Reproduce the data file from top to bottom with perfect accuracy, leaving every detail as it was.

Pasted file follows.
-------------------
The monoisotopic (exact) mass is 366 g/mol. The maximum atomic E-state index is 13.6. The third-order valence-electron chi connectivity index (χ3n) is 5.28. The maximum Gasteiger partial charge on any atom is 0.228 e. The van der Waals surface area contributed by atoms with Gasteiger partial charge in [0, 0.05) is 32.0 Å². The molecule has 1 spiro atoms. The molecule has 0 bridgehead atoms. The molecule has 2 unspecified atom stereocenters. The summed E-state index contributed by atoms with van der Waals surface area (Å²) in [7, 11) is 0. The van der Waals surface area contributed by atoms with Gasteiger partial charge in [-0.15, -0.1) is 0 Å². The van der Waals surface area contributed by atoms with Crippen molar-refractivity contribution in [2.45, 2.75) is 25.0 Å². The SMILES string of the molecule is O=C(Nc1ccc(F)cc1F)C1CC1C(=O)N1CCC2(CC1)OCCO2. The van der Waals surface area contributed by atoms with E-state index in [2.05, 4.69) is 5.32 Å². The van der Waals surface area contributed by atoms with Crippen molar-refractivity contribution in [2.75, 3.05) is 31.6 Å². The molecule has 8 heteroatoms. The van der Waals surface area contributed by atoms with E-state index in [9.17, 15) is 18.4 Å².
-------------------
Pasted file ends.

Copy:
The monoisotopic (exact) mass is 366 g/mol. The maximum atomic E-state index is 13.6. The third-order valence-electron chi connectivity index (χ3n) is 5.28. The maximum Gasteiger partial charge on any atom is 0.228 e. The van der Waals surface area contributed by atoms with Gasteiger partial charge in [0, 0.05) is 32.0 Å². The molecule has 1 spiro atoms. The molecule has 0 bridgehead atoms. The molecule has 2 unspecified atom stereocenters. The summed E-state index contributed by atoms with van der Waals surface area (Å²) in [7, 11) is 0. The van der Waals surface area contributed by atoms with Gasteiger partial charge in [-0.15, -0.1) is 0 Å². The van der Waals surface area contributed by atoms with Crippen molar-refractivity contribution in [2.45, 2.75) is 25.0 Å². The SMILES string of the molecule is O=C(Nc1ccc(F)cc1F)C1CC1C(=O)N1CCC2(CC1)OCCO2. The van der Waals surface area contributed by atoms with E-state index in [2.05, 4.69) is 5.32 Å². The van der Waals surface area contributed by atoms with Crippen molar-refractivity contribution in [2.75, 3.05) is 31.6 Å². The molecule has 8 heteroatoms. The van der Waals surface area contributed by atoms with E-state index in [9.17, 15) is 18.4 Å².